3. He will supply those needs.
  4. He doesn’t want us to worry about what tomorrow may bring (illness, etc.)

Question: In seeking first the kingdom of God, is it not logical to want a healthy body to be able to do that work for as long as possible?

Chime in: What are your thoughts on this Scripture? Why do you think Jesus called those who worry about their physical needs idolaters?

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Fear: My Constant Companion (An Introduction to What the Bible Says About Food)

What does the Bible say about food

I’ve never been a fearful person. But lately, it seems that fear has been creeping into my thoughts, ever so slyly.

Maybe it’s because I’m in my mid-30s now and I’m having a hard time coming to grips with slight changes in my body and stamina.

Maybe it’s because despite my effort for our family to eat healthier, I’ve only taken baby steps. Mac & cheese and processed chicken nuggets are staples in our house. We don’t buy organic most of the time and I don’t think our removal of margarine or nitrate-laden hot dogs make up for the processed products that line our pantry shelves. I know many of the facts about the food we eat, facts that are downright frightening.

Maybe it’s because I watched my father-in-law battle and lose a fight with cancer far too young and I’m currently watching my mom battle cancer as well.

Maybe it’s because I’ve seen lives turned upside down due to an unseen diagnosis, no matter how healthy they were.

My heart vacillates between a trust that God has it all under control and a desire to make changes to ensure a healthier temple to serve Him.

And there’s the reality that if I decided for my family to eat as healthy as possible, our grocery bill would double. Surely with so many people in the world and our country and our city going hungry, God wouldn’t want us to pony up the extra money it would take to eat healthy when that money could go to helping others whose bellies are literally empty?

Yet the health crisis in our country clearly points to our diets in many cases (not all, of course). Regarding this wide scale trend, do we not reap what we sow? When we as Americans begin changing the way God made our food to grow (think: GMOs), will not the natural course of these actions produce illness? The tsunami of health issues hasn’t even come on our radar. It will be my generation and even more so my children’s generation that will bear the brunt.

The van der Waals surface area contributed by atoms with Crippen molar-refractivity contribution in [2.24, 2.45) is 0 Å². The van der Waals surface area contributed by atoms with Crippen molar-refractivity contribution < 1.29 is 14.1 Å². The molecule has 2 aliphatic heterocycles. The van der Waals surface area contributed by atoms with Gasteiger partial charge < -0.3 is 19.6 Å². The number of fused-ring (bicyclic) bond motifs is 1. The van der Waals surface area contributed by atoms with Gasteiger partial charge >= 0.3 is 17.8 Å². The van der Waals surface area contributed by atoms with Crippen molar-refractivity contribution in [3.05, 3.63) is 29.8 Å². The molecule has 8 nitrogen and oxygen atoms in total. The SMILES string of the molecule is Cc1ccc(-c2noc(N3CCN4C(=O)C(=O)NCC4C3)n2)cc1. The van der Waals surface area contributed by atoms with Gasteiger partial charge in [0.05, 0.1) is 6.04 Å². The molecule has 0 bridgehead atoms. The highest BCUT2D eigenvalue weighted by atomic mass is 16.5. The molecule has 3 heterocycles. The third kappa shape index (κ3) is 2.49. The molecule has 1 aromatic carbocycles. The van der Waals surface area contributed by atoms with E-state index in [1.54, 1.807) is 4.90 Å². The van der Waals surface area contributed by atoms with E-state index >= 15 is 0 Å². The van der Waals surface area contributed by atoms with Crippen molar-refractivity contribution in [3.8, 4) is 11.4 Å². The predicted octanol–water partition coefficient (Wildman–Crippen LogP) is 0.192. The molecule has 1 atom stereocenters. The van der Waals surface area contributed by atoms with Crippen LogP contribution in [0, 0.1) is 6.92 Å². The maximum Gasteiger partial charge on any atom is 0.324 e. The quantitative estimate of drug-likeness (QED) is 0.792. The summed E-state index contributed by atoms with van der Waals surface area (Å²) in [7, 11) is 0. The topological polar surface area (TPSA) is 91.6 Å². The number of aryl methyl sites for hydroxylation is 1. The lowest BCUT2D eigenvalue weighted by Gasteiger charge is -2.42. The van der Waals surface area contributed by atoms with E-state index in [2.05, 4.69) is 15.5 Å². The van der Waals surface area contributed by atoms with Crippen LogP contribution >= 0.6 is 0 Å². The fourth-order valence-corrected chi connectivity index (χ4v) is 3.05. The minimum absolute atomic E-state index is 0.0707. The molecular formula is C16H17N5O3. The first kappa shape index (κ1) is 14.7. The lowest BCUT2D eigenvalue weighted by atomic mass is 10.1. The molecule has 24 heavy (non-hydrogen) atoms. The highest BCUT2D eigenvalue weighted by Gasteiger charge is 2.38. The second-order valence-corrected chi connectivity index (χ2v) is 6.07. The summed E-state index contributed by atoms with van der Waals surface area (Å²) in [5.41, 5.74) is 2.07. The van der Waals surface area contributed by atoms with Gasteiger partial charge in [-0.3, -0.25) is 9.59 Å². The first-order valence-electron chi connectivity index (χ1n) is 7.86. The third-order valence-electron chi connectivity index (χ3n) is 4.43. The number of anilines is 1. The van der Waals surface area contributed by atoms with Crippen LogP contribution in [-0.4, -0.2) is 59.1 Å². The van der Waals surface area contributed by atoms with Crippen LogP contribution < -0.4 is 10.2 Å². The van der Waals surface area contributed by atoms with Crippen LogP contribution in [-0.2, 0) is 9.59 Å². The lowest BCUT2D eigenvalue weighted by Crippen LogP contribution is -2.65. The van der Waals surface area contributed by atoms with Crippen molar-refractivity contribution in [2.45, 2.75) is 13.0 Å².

It frightens me.

The New Testament has a lot, actually, to say about food. In fact, I was so riddled with this topic two years ago that I did an in-depth study on food in the New Testament myself. In skimming my notes, I realized I need to go back to the Word.

My fear is a red flag that something isn’t right. My God has not given me a spirit of fear but one of power and of love and of a sound mind. (2 Timothy 1:7) That’s where I have to start, by training my mind with the timeless word of God.

Join with me over the next few weeks as I share with you my personal journey through the New Testament (and some in the Old) on what the Scripture says about food. I don’t have all the answers; in fact, my personal study included a verse or passage, application, and questions that I haven’t answered yet. I hope you’ll chime in as we explore God’s word in this difficult area together.

What about you? Do you struggle in these areas as well?